Are you interested in applying to THINK Global School but aren’t quite sure if it’s right for you? That’s OK! It’s a decision that shouldn’t be taken lightly. To help you in your application process, we’ve put together a list of five things we feel every applicant to THINK Global School should know. We hope you find them helpful. 1) You’ll gain an education by living and learning in the...Read More
What is a science class in a traveling high school like? This term, the students of THINK Global School are taking biology. For our first term, we are in Ecuador – the country which has both a part of the Amazon and the well-known Galapagos Islands. Jarrett Voytilla, our science teacher, talks about what science class is like in TGS. “Working in TGS has given me incredible chances,” says Voytilla. “Instead of faking experiments in a lab, we did it for real.”
The science classes we get in TGS include hikes in the Amazon jungle, studying evolution in the Galapagos, and learning about the equator on, well, the equator. In the Galapagos Islands, we would see evidences of evolution just by looking outside. Where else would you see spiny, green cactus with bright brown bark?
But we weren’t just spectators. We noticed things that made us question ourselves about how we were influencing the environment as well. The Galapagos Islands weren’t as purely scientific as we expected. “It was more touristy,” says Voytilla. We saw the reality of the island, which was a small city with hotels and restaurants, different than our imagination of the extreme wild place we had in our heads.
But we weren’t just tourists. We noticed things that make us question ourselves about how we are influencing the environment as well. “It was more touristy,” Voytilla describes the islands. The Galapagos Islands weren’t as scientific as we thought so. We saw the reality of the island, which was a small city with hotels and restaurants; different to the imagination of the extreme wild place we had in our heads.
In the Amazon, we got to really experience the rainforest. Living with scientists and researchers, we had the chance to see how they really worked. Science classes there meant us learning about doing research in the field. While the experiences we have had so far in Ecuador are without doubt once in a lifetime, as a student I believe that we still have not used them all wisely. It seems as though we are still skimming through a part of what we’ve learned rather than truly integrating it and making use of all the resources we have. However, our science teacher believes this will get better. “Once we study the IB program,” Voytilla says, “I have every confidence that we’ll have the most enjoyable classes.” We will have a strong curriculum where we will actually get to use the locations we are in to do interesting and unique research. We will get to follow our own path and use the exceptional resources we have. TGS, as a small and new school, only has one IB course for science right now. The teachers did chose well, though. We will have one with a wide scope – for people interested in everything from social science to biology to physics. The important thing here is that we will be studying it globally – about how we can help the environment as global citizens.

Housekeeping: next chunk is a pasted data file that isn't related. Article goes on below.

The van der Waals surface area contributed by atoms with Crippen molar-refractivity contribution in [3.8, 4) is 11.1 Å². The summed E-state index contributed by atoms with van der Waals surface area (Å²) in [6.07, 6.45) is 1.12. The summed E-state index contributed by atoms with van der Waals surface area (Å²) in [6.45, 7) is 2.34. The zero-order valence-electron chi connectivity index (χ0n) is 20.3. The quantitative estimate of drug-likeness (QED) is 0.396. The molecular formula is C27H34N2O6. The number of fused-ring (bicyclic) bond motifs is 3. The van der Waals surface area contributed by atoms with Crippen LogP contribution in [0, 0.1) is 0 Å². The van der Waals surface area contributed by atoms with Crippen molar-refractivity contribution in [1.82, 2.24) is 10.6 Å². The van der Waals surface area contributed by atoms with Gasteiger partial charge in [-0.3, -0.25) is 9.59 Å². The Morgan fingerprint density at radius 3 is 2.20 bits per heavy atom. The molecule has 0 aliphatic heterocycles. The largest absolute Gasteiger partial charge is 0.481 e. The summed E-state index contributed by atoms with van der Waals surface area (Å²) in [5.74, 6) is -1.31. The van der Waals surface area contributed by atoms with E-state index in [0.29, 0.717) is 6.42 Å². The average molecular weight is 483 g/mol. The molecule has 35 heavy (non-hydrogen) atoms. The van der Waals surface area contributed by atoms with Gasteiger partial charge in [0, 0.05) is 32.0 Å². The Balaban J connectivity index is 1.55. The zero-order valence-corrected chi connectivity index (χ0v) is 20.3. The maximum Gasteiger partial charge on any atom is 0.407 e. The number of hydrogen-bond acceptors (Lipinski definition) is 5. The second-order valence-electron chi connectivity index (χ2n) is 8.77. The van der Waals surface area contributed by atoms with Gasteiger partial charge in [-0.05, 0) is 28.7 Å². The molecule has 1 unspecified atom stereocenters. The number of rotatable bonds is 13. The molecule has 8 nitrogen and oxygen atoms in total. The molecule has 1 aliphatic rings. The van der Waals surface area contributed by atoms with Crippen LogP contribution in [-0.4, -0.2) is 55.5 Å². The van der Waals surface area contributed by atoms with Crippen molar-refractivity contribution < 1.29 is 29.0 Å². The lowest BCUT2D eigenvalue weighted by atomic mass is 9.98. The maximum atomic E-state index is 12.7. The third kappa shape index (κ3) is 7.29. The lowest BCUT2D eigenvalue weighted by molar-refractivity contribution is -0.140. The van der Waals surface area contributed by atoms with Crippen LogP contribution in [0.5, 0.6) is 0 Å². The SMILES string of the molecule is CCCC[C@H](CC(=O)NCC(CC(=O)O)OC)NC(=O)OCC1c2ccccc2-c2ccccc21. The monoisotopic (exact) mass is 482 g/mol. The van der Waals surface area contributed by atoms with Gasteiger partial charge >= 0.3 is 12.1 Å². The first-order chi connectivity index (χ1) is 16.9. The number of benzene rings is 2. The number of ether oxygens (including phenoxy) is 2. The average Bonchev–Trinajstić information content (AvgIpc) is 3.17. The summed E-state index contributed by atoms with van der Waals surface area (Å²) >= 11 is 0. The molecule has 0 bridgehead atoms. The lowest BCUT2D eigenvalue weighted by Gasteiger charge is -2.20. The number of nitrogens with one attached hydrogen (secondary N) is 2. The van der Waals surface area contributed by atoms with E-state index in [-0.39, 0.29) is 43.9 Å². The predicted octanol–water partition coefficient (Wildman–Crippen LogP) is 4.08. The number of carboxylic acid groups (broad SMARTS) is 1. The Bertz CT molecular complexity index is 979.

So what are the obstacles to teaching here at TGS? One of the answers our science teacher gives is about keeping the students focused. As we’re traveling and constantly encountering new things, students can forget that we’re in school. “Part of our job here as a faculty or staff here is to create a culture, unique to our institution.” Voytilla says, “Where we suck a marrow out of every minute of life. To live every moment. It’s not just to be fun, but to make it productive – every second, do it or enjoy it.”
Now, as a student, I do see some obstacles to studying science at TGS, but also a lot of advantages. It can be hard at times to stay focused. This makes it tough when trying to memorize names for a test on biology. It is, however, definitely worth it when we get to go out and experience nature in different places. We see things in real life rather than just in textbooks. Hopefully, we will find that balance.